Google’s deliberate dishonesty about Translate

So, Google’s Fall lineup for their Pixel phones just dropped.

I use a Pixel 3 myself and I quite like it. I’m not in the market for a new phone right now but I will probably stick with the brand in the future. But for some reason every new update comes with a segment on how Google Translate will improve your phone experience, and it’s always quite frustrating. Google translate is bad, and it’s difficult to explain just how bad it is to someone who only speaks one language, or who only has experience with one language of a source/target pair — for example, if I see an English or Japanese sentence that was produced with Translate, I can identify it immediately, but I’d have no clue whatsoever when looking at a Thai or French sentence.

Sometimes I hear people say “Google Translate is a bad fit for Japanese, but it’s great at other languages”. I can’t personally refute this, so fortunately at times like this I can refer to this excellent article that shows how Translate isn’t necessarily better at dealing with other languages, it’s just that the problems it has are different problems.

The thing that constantly baffles me is that surely Google themselves would know that Translate isn’t a product that deserves first billing, right? They’re a global company that offers support in many many languages, and I can tell you for a fact that they don’t use Translate themselves when localizing their services for their target regions. It’s inconceivable that none of the higher-ups at Google have ever bothered to check to make sure that it actually works before pushing it so hard.

Well, today (thanks to the video above), it became abundantly obvious that they do know it’s broken, and it’s all thanks to Marie Kondo.

The “live translation” section didn’t exactly set us off to a strong start. The presenter types an English sentence into his phone and — as if by magic! — a Japanese text message is sent to his sister-in-law. Whatever “the greatest and most accurate version of Translate ever” is supposed to mean, the result is…quite bad.


There’s a lot I could nitpick, but the biggest offender is just the first word; 確かに does mean “sure”, but only in the sense of the word that means “certainty” or “reliable information”. The Japanese sentence comes across more as “Indeed, now that you mention it it is true that I can finally talk to you about that”. The tone is completely off and the meaning has changed dramatically. In the Japanese/English language-learning discord server I frequent, we occasionally get users who try to pass themselves off as native Japanese speakers by using gboard’s automatic translation function, and it’s always a hilarious failure. It’s pretty silly to show off this exact function as if it’s brand new feature only available in the latest model, but that’s neither here nor there — the point is that this half-baked feature is once again being touted as a a major selling point, one that will help people connect and learn about each other across cultural and linguistic boundaries.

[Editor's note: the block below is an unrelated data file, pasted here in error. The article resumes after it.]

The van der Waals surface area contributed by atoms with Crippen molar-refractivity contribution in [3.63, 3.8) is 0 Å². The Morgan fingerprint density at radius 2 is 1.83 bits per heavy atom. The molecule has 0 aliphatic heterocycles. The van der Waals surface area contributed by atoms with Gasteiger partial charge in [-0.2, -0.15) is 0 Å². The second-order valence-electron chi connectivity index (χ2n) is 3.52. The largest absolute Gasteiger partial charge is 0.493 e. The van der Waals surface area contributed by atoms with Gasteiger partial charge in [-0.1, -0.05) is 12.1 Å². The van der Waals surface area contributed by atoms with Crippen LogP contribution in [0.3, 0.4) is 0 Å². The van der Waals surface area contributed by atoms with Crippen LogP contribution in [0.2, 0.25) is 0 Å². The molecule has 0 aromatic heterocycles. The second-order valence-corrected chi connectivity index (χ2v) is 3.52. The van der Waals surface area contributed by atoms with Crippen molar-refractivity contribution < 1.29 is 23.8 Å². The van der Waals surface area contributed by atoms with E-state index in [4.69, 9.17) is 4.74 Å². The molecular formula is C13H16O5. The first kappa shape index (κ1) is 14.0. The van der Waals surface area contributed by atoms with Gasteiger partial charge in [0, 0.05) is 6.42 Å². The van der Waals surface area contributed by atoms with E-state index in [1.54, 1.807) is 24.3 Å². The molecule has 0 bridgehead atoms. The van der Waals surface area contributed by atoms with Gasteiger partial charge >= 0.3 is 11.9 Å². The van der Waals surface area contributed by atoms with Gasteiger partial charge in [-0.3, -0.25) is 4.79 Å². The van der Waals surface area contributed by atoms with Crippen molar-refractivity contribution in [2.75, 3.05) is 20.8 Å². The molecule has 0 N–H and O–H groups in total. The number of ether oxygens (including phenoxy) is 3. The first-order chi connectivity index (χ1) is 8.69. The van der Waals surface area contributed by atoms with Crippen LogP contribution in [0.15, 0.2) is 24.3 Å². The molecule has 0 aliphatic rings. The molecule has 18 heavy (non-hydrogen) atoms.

At the end of the video, Product Manager Shenaz Zack sits down to talk to Marie Kondo, using the new “interpreter mode“, and I was instantly curious to see how they would translate her signature phrase. ときめく is a mimetic word that describes that pleasant little squeeze in your chest — when somebody calls your name, for example, or when you see something that you have an emotional attachment to. In English, the KonMari concept of ときめく is called “spark joy” — not a straightforward translation at all. Would Translate be familiar with this concept and incorporate it into the result?

Zack holds up her phone and speaks into it:

I love seeing what sparks joy in other people’s lives; what sparks joy for Marie?

Imagine my disappointment when the footage cut immediately to the response instead of letting us hear the translated result! Well, thanks to the previous example, we already know that this “latest and greatest” is just Translate under the hood. Let’s check it out.

If you type “spark joy” into Translate, the Japanese result is スパークジョイ — literally just a phonetic re-rendering of the English words. Flipping the languages and inputting ときめく gives “crush” (I suppose if you have a crush on someone, your heart might ときめく when you they catch your eye, but this is a very weak result). Not looking so good, but what if we feed in the entire sentence?

私は他の人々の生活に喜びをもたらすものを見るのが大好きです。 マリーに喜びをもたらすものは何ですか?


This is…so bad. Just as I suspected, “spark joy” is totally lost in translation. Translate comes up with 喜びをもたらす, which is a totally valid phrase that means “to bring about happiness”. The thing is…it doesn’t have anything to do with the KonMari method. It would be like interviewing the Rolling Stones and calling them “the Tumbling Boulders” instead. I’ve no doubt that Kondo handled the gaffe graciously, but it would have been a pretty bad look.

So why was this line the only one cut from the conversation? Could it simply be that it went on too long and made the exchange awkward? Probably not, considering how awkward the rest of it is. Or could it be that there was an embarrassing halt after Google Assistant read out the resulting sentence — a subtle feeling of unease as it failed to use the respectful name-ender さん in an otherwise polite sentence (and mispronounced her name to boot); a moment of confusion over the choice of もの (concrete) vs the more appropriate こと (intangible) for “things which make you happy”; a stall as Kondo’s trademark phrase is mangled beyond recognition.

It’s beyond where I can give them the benefit of the doubt at this point; Google knows that Translate is bad. It would really be nice if they’d act on that knowledge instead of keeping up the farce.